Today, our team is bigger and we have more clearly defined roles (e.g. sales, client success, software design) which are all still focused on the same overarching goal: satisfying the needs of our partners. Getting the right people engaged is pivotal and has enabled us to develop a number of internal tools to replace what used to be manual, laborious processes. Our team has made it a priority to share information about partner needs to ensure the smoothest handoff possible. Inclusion of different expertise and viewpoints have enabled us to provide higher quality products and services to our partners in less time than before.
Scaffolding and Sequencing (Element 7)
The curricular approach prescribes the scaffolding and sequencing of learning experiences–whereby learning opportunities are organized to build successively more sophisticated knowledge and skill over time. This is achieved by meeting the student “where they are” and building out a roadmap for where one hopes they will go. Effective educators learn something about the students they seek to teach before developing their educational plans. They then build a process that helps guide individuals along the learning journey. Professionals in business also employ these same techniques: a salesperson educating a prospective buyer on benefits of her products, a doctor educating a patient on a course of treatment, or a lawyer walking their client through the details of their case.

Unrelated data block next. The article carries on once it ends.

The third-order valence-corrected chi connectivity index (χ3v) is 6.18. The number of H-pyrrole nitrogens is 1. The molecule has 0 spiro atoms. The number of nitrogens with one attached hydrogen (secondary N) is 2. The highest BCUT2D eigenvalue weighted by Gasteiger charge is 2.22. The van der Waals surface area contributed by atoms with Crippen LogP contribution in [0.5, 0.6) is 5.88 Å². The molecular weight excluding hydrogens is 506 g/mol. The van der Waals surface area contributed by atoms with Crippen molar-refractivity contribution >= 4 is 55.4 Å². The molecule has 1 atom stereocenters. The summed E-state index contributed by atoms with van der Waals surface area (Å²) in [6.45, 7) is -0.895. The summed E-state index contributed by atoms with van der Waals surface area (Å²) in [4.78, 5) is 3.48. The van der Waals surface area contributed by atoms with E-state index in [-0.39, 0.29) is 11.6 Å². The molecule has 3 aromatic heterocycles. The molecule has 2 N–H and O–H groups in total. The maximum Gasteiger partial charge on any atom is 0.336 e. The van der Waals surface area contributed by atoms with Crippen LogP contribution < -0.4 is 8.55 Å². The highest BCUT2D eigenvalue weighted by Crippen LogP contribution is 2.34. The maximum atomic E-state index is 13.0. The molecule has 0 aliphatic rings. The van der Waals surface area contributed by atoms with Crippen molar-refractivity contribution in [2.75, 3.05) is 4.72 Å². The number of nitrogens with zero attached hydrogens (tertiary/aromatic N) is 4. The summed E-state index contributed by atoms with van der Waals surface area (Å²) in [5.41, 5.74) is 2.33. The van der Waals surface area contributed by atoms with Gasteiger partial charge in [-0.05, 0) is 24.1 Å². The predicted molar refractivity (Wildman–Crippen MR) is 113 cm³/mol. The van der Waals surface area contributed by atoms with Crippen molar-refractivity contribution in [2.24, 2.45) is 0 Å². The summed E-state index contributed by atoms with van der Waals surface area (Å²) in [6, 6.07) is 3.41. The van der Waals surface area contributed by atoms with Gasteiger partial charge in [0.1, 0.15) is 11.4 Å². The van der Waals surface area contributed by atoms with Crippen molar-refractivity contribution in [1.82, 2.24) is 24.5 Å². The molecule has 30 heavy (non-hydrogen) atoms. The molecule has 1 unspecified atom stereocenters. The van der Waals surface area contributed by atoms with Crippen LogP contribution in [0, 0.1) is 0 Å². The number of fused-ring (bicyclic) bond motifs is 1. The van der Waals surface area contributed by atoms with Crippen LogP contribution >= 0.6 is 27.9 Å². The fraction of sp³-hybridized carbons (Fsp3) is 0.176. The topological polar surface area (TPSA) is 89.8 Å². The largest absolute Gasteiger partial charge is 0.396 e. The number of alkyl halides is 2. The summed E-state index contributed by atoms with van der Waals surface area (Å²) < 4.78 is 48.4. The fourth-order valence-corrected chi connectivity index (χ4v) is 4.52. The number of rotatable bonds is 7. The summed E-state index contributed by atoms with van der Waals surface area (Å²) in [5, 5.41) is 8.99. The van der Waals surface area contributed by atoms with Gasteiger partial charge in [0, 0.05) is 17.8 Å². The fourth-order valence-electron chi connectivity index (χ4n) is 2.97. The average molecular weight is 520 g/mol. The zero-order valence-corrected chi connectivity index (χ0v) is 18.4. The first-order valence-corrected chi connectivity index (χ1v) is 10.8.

At Roompact, in our search for new partner institutions, the first communication we send is an e-mail. At this point in our sales process, we have done our research to qualify the institution, so our goal is to determine whether the institution may be interested in Roompact (and if so, to set up a call to learn more). The e-mail is brief and includes a personal introduction and one sentence about Roompact. It takes less than 15 seconds to read, which we think is a factor in why it is been successful: the people we’re reaching out to are busy and receive a lot of e-mail from vendors.